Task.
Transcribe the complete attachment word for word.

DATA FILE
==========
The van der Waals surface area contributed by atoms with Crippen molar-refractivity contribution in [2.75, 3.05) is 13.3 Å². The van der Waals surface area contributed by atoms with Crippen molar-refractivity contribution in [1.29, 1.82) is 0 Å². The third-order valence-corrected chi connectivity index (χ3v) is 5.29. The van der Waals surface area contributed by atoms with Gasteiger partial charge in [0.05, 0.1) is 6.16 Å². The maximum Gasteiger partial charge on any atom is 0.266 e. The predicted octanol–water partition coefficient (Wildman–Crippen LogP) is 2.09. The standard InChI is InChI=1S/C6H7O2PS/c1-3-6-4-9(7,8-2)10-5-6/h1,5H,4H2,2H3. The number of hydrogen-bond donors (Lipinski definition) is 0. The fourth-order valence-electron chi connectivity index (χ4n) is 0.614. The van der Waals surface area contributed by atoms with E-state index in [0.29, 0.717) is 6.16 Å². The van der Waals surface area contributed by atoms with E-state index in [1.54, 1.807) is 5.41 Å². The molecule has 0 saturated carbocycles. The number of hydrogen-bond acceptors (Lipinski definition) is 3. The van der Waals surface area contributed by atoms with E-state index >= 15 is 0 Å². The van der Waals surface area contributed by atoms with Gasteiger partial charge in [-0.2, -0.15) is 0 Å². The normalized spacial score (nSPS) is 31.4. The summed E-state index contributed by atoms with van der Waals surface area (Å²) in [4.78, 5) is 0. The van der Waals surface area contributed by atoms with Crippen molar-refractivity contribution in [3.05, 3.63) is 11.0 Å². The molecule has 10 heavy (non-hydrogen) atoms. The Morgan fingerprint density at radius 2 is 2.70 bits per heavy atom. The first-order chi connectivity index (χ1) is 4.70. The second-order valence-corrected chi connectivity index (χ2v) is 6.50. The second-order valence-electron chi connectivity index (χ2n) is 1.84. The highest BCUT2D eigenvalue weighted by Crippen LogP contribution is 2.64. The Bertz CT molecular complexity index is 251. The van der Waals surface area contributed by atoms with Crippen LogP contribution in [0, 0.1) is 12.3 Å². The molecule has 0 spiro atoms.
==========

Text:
The van der Waals surface area contributed by atoms with Crippen molar-refractivity contribution in [2.75, 3.05) is 13.3 Å². The van der Waals surface area contributed by atoms with Crippen molar-refractivity contribution in [1.29, 1.82) is 0 Å². The third-order valence-corrected chi connectivity index (χ3v) is 5.29. The van der Waals surface area contributed by atoms with Gasteiger partial charge in [0.05, 0.1) is 6.16 Å². The maximum Gasteiger partial charge on any atom is 0.266 e. The predicted octanol–water partition coefficient (Wildman–Crippen LogP) is 2.09. The standard InChI is InChI=1S/C6H7O2PS/c1-3-6-4-9(7,8-2)10-5-6/h1,5H,4H2,2H3. The number of hydrogen-bond donors (Lipinski definition) is 0. The fourth-order valence-electron chi connectivity index (χ4n) is 0.614. The van der Waals surface area contributed by atoms with E-state index in [0.29, 0.717) is 6.16 Å². The van der Waals surface area contributed by atoms with E-state index in [1.54, 1.807) is 5.41 Å². The molecule has 0 saturated carbocycles. The number of hydrogen-bond acceptors (Lipinski definition) is 3. The van der Waals surface area contributed by atoms with E-state index >= 15 is 0 Å². The van der Waals surface area contributed by atoms with Gasteiger partial charge in [-0.2, -0.15) is 0 Å². The normalized spacial score (nSPS) is 31.4. The summed E-state index contributed by atoms with van der Waals surface area (Å²) in [4.78, 5) is 0. The van der Waals surface area contributed by atoms with Crippen molar-refractivity contribution in [3.05, 3.63) is 11.0 Å². The molecule has 10 heavy (non-hydrogen) atoms. The Morgan fingerprint density at radius 2 is 2.70 bits per heavy atom. The first-order chi connectivity index (χ1) is 4.70. The second-order valence-corrected chi connectivity index (χ2v) is 6.50. The second-order valence-electron chi connectivity index (χ2n) is 1.84. The highest BCUT2D eigenvalue weighted by Crippen LogP contribution is 2.64. The Bertz CT molecular complexity index is 251. The van der Waals surface area contributed by atoms with Crippen LogP contribution in [0, 0.1) is 12.3 Å². The molecule has 0 spiro atoms.